In April 1984 Channel 4 broadcast three one hour long documentary programmes titled Jesus: the Evidence. Three of the issues addressed in the programmes were that Jesus never called himself God in the Gospels; that the titles attributed to Jesus in the Gospels (e.g. ‘Son of God’) were not in fact used during his lifetime; that Jesus, as a Jew, was hardly likely to have claimed to be God. I find myself wondering how many Church of England clergy still believe that Jesus thought of himself as divine, the Son of God. How many think that Matthew and Luke’s birth narratives are historically true? How many think the resurrection narratives in the four gospels are accurate historical accounts of an event that happened?
We are living through a three-decade long period of regression in our national life, a regressive movement found in other countries. I observe regression taking place in the social, political and religious realms. Fewer people speak with an independent mind, rooted in the wisdom that comes from commitment to truth-telling, integrity, and a deeply embedded set of values, whether they are grounded in Christian, Jewish, Buddhist, Moslem, Hindu, philosophical, agnostic or atheist traditions. The regressive era we are living through needs an infusion of Wisdom teachers and practitioners. Without them, we lack the people capable of teaching us about ourselves, our behaviour patterns, insecurities and anxieties and addictions.
Prayer is a two-way process. We are making something of the Mystery of God in our prayer and prayer is making something of the Mystery of God in us. At least, this is what can happen when it is ‘true’ prayer, remembering Ken Leech’s phrase, prayer that is truly open and radical, taking risks, allowing the Mystery we call God to impact us, our preconceptions and prejudices, our emotions and energies.
I’ve been reading The Christlike God written by John V. Taylor, formerly Bishop of Winchester and published in 1992. There is much in the book that echoes my own ideas about God, creation, evolution, and contemporary contemplative life. In the penultimate chapter, Dwell in me, I in you, (John 17.21,22), Taylor writes about the author Charles Williams and his use of the word coinherence to describe the relationship between God, the divine other, and us, human kind, Homo sapiens. I believe the universe, the divine Mystery and human life are seamlessly interwoven, coinherent, as Charles Williams describes.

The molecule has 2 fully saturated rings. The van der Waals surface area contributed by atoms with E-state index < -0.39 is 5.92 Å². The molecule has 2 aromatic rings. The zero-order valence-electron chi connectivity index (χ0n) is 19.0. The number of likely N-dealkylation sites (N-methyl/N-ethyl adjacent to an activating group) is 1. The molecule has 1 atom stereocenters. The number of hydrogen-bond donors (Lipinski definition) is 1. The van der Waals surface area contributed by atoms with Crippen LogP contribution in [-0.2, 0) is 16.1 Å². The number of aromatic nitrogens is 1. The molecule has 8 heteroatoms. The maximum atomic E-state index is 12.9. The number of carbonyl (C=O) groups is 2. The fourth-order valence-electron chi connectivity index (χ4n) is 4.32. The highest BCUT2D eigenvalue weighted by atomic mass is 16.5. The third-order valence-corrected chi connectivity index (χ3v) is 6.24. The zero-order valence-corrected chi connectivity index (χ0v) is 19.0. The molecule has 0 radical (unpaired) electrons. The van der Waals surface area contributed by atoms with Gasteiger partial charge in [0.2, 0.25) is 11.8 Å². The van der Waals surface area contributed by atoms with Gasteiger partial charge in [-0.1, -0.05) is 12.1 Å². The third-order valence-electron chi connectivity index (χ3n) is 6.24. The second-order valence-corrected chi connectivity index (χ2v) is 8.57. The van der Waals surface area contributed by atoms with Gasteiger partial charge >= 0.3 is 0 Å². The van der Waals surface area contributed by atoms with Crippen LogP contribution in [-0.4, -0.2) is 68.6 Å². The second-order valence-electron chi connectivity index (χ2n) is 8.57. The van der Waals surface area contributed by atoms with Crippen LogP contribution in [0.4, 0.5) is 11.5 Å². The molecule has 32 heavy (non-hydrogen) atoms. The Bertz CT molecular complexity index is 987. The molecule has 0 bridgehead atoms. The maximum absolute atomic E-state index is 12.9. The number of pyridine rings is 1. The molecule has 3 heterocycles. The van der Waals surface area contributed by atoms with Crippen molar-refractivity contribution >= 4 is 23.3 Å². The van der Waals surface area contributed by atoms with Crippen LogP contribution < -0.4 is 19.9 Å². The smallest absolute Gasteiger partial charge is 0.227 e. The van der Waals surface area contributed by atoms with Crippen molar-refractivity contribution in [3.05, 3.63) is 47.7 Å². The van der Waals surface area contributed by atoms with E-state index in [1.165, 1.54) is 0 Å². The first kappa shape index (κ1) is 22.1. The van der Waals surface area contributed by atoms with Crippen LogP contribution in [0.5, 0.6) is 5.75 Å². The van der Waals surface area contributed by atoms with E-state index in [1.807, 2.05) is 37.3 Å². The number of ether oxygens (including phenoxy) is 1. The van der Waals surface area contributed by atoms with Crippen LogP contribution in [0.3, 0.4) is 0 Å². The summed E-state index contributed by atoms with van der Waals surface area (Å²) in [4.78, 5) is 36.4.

Sara Gillingham wrote about herself as a person with intersex characteristics and her experience of the Living in Love and Faith process in an article published by the Church Times in January 2019. More recently she has accused the LGBTI+ groups in the Church of blindly following a Process set out by the House of Bishops and failing to hold the House of Bishops to account. We need, she said, to hold each other accountable as well, as we are failing currently to set-out a roadmap against which we can measure our own successes or failures in bringing about change.
Transgender and Intersex friends of mine and the wider Transgender and Intersex networks to which they belong are angry at the way they feel the LLF process abused them. The serious concerns reported repeatedly by some have not been taken onboard. From my liminal place in relation to the Church of England my perspective is clearly at odds with those who are committed to the protection and preservation of the institution. I do not see best practice or the highest interests of LGBTI+ people being upheld.
The attempt to create a new mythic history of China and to suppress evidence of more recent events may seem remote from our concerns in the Christian West, but in this evolving age of a seamless reality we are discovering that every country and culture and human being is in some way intrinsically interconnected. The church tinkers with small issues it thinks are important and fails to see the how it needs to develop the biggest picture possible in response to the dangerous new myths that are being deliberately constructed.
My transgender Christian friends are furious about the news that three senior bishops responsible for the Living in Love and faith process recently met a delegation of conservative catholics and evangelicals who had demanded a meeting to talk about the transgender guidance issued by the House of Bishops. Conservative Anglicans are exerting extreme pressure on the Living in Love and Faith project to ensure that the outcome absolutely does not respond to the expectations of lesbian, gay, bisexual, transgender and intersex people that our God-given identities are finally recognised and granted equality by a revision of Church teaching and practice about human gender and sexuality.
Tucked away at the end of this blog is the revolutionary dynamite that was inspired by an article in the Guardian Review on Saturday 18 May 2019. Only a seamless vision of creation, evolution, Jesus of Nazareth and Jesus the risen Christ, son of God, can hope to radically transform our relationship with our planet, the universe, our brothers and sisters in every continent of every race and gender and sexuality, overcoming our addiction to the defence of prejudice and difference.
In June 1988 a group from St Faith’s Wandsworth went to St Columba’s Woking for a retreat weekend led by Verena Tschudin. Verena provided us with a number of pictures from which we could choose one. She also gave us a series of questions to help us engage with the image. I offer these journal thoughts from thirty-one years ago as a complementary insight to what was going on within me at the same time as I was writing my reflections about parish life and ministry in the previous blog.